When Service fails


Customers don’t expect you to be perfect.

They do expect you to fix things when they go wrong.

–Donald Porter

It is not news that service sometimes fails. A client’s complaint is not responded to. A test result is delayed at the hospital. Your mechanic forgets to change the oil in your car. Service does fail. The crucial factor is what an organization or individual does about it. This is what proves that one is truly service oriented. According to Kristin Baird of the Baird Group, the real test of excellence is when a bad experience is honestly addressed and swiftly turned around. How then can a business go about recovering the goodwill and satisfaction of her customers after a service failure? The essential thing about service recovery is to have a plan before the failure occurs and ensure that the service representatives understand the process.

And such a plan would include the following:

  • Invite and encourage your customers to express their discontent. Provide channels like toll-free lines, complaint boxes, mail boxes, where customers can easily voice out their perceived problems with your business or service process. In addition, listen for off hand comments and remarks which could be pointers to defects in your system. A comment like, “I wish there were more tellers at this branch” could indicate that your bank customers are underserved.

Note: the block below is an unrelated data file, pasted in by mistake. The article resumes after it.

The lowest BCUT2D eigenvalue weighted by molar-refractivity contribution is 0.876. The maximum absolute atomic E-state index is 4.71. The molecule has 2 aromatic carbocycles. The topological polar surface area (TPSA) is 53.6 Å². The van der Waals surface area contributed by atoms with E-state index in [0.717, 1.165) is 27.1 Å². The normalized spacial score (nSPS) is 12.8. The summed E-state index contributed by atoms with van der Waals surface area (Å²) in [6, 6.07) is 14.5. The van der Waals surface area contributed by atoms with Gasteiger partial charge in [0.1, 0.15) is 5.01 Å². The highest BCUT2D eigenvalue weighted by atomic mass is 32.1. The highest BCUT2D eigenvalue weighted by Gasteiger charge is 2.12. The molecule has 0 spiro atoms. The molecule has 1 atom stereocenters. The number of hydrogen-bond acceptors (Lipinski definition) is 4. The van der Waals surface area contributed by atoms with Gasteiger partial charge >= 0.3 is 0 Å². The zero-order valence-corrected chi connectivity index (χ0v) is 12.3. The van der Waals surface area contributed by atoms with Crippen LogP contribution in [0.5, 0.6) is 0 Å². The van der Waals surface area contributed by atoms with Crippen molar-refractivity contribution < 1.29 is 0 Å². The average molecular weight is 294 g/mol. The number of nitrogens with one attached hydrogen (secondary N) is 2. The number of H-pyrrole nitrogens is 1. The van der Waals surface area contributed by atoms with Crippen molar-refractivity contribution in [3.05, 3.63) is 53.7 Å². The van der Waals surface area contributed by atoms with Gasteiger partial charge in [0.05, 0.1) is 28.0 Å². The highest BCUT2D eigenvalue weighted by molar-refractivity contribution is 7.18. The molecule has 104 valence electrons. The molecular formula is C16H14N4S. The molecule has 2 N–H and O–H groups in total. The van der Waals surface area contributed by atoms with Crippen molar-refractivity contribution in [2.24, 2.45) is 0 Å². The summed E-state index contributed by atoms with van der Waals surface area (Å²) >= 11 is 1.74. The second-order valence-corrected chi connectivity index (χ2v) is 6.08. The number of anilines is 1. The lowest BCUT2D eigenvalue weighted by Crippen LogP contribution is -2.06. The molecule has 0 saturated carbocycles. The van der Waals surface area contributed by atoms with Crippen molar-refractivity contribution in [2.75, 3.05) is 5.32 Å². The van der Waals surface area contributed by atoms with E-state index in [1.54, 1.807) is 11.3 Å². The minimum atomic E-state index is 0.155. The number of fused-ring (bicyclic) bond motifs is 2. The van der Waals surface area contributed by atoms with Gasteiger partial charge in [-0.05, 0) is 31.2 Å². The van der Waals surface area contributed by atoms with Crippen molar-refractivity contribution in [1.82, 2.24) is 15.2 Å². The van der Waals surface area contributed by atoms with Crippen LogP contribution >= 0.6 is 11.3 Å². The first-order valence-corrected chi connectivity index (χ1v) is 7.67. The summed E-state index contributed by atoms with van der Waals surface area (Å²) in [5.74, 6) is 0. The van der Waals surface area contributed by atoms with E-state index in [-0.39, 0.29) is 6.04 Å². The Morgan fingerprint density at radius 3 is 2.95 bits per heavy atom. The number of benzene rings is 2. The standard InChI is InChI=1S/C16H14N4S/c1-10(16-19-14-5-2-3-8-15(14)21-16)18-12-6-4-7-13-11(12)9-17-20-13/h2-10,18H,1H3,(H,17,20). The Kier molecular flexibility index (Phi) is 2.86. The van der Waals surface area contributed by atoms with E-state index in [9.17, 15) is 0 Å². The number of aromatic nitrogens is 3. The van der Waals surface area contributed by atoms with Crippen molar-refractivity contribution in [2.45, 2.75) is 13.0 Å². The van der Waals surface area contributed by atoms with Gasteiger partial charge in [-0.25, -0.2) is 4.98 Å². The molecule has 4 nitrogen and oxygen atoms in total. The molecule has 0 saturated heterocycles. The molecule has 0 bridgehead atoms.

• Don’t wait for customers to complain; examine your existing process and look for possible areas of service failure. When you discover these points, act promptly to correct them.

  • When service actually goes bad, the first thing to do is apologize. I know many companies discourage their staff from apologizing too quickly. This is because, it is believed, apologizing would imply you admit you are wrong and could make you liable should the customer decide to sue you. However, let’s consider this for a minute. What happens if you do not apologize? You lose a customer, and probably lots more through negative publicity. Besides, if you were actually wrong, it’s simple courtesy (and respect) to apologize. And remember, Business IS about people (your customers) and not your ego. So apologize for the bad experience and move on to the next step.

  • Get the issue resolved promptly. Find out what went wrong and fix it. It makes no sense for a tailor, for instance, to damage my beautiful ankara outfit, and offer a hymn to me in apology, without thinking of how to correct the damage. Or imagine your bank wrongly debiting your account and sending you a nicely written ‘We are Sorry’ card, with no mention that the error has been reversed. It simply doesn’t count.

  • Close the loop and give feedback to the customer. When service fails, the customer wants to know it’s been corrected. So let her know. Don’t keep her wondering whether she should switch to someone else. Make her believe you know what you are doing and that she can give you another chance.

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